[Ratzinger did not have the opportunity to study at a prestigious university. He was a man of Bavaria, the solidly Catholic southern region of Germany that had always remained loyal to the Papacy and to the great traditions of its ancestors. To his last days, he loved dearly the place he never ceased calling home. In his spiritual testament, he wrote, “I would like to thank the Lord for my beautiful home in the Bavarian foothills of the Alps, in which I was able to see the splendour of the Creator Himself shining through time and again.” He even left a post at the most prestigious theological faculty in the world to come back to Bavaria to assist in the founding of a new university at the height of his academic career.]
Despite an attempt to sabotage his doctoral thesis, he became one of the leading lights in Catholic theology in the 20th century, especially as the theological advisor to one of the most influential cardinals guiding the Second Vatican Council. It is no exaggeration to say that Ratzinger was one of the chief architects of Vatican II (which made it all the more absurd when as prefect of the Congregation of the Doctrine of the Faith and later as Pope he was so often accused of undermining “the Council” – a ridiculous contradiction).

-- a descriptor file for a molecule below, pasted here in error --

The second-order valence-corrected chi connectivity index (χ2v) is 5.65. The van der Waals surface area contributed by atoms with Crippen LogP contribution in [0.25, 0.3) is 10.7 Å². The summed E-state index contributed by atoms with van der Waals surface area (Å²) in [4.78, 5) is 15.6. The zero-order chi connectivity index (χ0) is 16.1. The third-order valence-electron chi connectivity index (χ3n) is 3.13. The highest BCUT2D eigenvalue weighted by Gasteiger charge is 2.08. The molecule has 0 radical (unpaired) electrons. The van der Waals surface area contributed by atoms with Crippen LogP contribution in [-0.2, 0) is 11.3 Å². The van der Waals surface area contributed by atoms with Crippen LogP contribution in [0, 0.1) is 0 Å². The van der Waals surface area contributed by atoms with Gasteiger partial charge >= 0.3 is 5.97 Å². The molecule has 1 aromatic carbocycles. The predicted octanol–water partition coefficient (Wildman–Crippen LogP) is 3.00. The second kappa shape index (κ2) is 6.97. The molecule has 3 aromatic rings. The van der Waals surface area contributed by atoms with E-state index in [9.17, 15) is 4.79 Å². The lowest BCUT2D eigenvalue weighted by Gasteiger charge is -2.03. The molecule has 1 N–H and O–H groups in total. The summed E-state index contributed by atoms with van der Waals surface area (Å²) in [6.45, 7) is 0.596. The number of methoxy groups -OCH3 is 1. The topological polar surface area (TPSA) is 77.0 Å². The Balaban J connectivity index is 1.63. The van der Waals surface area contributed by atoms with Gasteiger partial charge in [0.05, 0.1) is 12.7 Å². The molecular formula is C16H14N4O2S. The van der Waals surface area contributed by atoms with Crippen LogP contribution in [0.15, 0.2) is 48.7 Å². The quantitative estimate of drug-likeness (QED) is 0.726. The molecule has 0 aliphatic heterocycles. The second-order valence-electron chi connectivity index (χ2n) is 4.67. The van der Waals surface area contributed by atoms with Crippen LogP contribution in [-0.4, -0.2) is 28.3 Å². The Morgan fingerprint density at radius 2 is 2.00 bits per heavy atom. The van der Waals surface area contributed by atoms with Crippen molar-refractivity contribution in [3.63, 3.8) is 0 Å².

As a young academic, Ratzinger found many professors who had come back to their posts after the War and continued ahead with the same methods as before. He knew that this would not work. The world had been rocked by events of cataclysmic proportions. Nothing was the same in the war’s wake, and powerful forces were being amassed by the enemies of the Gospel. New methods would have to be found.
For that reason, the standard narrative on Joseph Ratzinger / Benedict XVI is that he had a liberal phase in the 1950s and 60s and then decamped to the conservatives when the liberals proved too radical. This is a very misleading, surface-level account with no evidence to back it up other than the ideological identification of the journals in which he published. From the very beginning, as is clear from all of his writings and the testimony of his professors and students, Ratzinger saw that the new methods needed for Catholic theology must be rooted in the Sacred Scriptures and the Fathers of the Church. He was not a proponent of the Tridentine-era scholastic theology that predominated in the first half of the twentieth century, certainly, but his intellectual program was always that which he later defined in his first major address as Pope: reform in continuity.